Many lawns suffered in the heatwave of 2018 which wasn’t helped by the late, cold and wet end to the winter which dragged on into spring. This results in lots of cases with lawns that have bare patches which have not recovered. The reasons for this are many and we do need to have a look to diagnose why and suggest remedial action. However, one to the more deep-rooted reasons is a phenomenon called (rather boringly named) “Dry Patch”.
There is a significant and wide ranging community of experts who have spent many years studying the complex mechanisms of life within soil. It is suggested that there are upwards of 100 million different types of organisms within soil and all of them operate in a complex biological relationship. So how is the lay person supposed to get to grips with all this complexity? Basically, they do not have to!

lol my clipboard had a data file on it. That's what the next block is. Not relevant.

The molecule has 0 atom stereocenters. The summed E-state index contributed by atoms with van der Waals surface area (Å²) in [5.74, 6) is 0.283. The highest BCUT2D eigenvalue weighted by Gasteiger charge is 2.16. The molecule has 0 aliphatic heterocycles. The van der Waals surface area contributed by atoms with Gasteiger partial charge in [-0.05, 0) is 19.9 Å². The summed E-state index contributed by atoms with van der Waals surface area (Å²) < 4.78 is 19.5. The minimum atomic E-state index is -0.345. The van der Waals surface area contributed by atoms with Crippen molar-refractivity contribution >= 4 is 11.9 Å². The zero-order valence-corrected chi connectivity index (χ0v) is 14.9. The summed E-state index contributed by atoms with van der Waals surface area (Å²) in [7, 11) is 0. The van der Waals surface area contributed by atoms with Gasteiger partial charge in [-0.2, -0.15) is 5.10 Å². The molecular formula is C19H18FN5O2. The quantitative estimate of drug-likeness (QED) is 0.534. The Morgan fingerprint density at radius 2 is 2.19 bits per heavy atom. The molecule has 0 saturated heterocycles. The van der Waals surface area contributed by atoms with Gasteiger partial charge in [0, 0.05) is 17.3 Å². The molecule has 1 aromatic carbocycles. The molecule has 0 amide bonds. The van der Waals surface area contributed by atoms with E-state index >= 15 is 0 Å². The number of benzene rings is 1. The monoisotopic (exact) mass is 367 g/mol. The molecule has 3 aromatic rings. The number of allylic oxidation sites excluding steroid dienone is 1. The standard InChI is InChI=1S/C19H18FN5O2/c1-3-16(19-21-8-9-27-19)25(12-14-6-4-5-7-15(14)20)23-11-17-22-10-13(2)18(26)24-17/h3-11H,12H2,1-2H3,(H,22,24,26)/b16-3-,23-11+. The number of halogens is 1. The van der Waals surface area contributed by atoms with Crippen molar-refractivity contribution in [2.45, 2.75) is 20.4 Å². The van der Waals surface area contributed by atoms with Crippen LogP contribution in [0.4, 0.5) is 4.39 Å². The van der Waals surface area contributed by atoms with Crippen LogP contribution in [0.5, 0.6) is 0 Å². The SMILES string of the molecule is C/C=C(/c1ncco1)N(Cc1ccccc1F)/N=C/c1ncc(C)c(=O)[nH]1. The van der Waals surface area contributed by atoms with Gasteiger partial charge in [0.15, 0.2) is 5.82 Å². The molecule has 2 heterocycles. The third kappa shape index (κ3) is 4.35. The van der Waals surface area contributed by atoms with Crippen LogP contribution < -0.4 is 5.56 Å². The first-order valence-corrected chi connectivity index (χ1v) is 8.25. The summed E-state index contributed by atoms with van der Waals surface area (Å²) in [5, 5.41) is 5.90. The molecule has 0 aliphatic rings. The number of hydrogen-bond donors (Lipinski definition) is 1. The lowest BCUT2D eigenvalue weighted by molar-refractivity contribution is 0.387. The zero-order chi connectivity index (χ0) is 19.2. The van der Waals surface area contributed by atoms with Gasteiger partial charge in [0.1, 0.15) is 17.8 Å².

During last summer after a very dry spring, many lawns were blighted by dry patches where the grass plants appeared to have died out. We looked at many areas where overseeding had been tried but to no effect.
The main reason for these patches was a phenomenon known as “dry patch”. Dry patches are partly caused by the presence of waxy resins which are caused by naturally occurring soil fungi…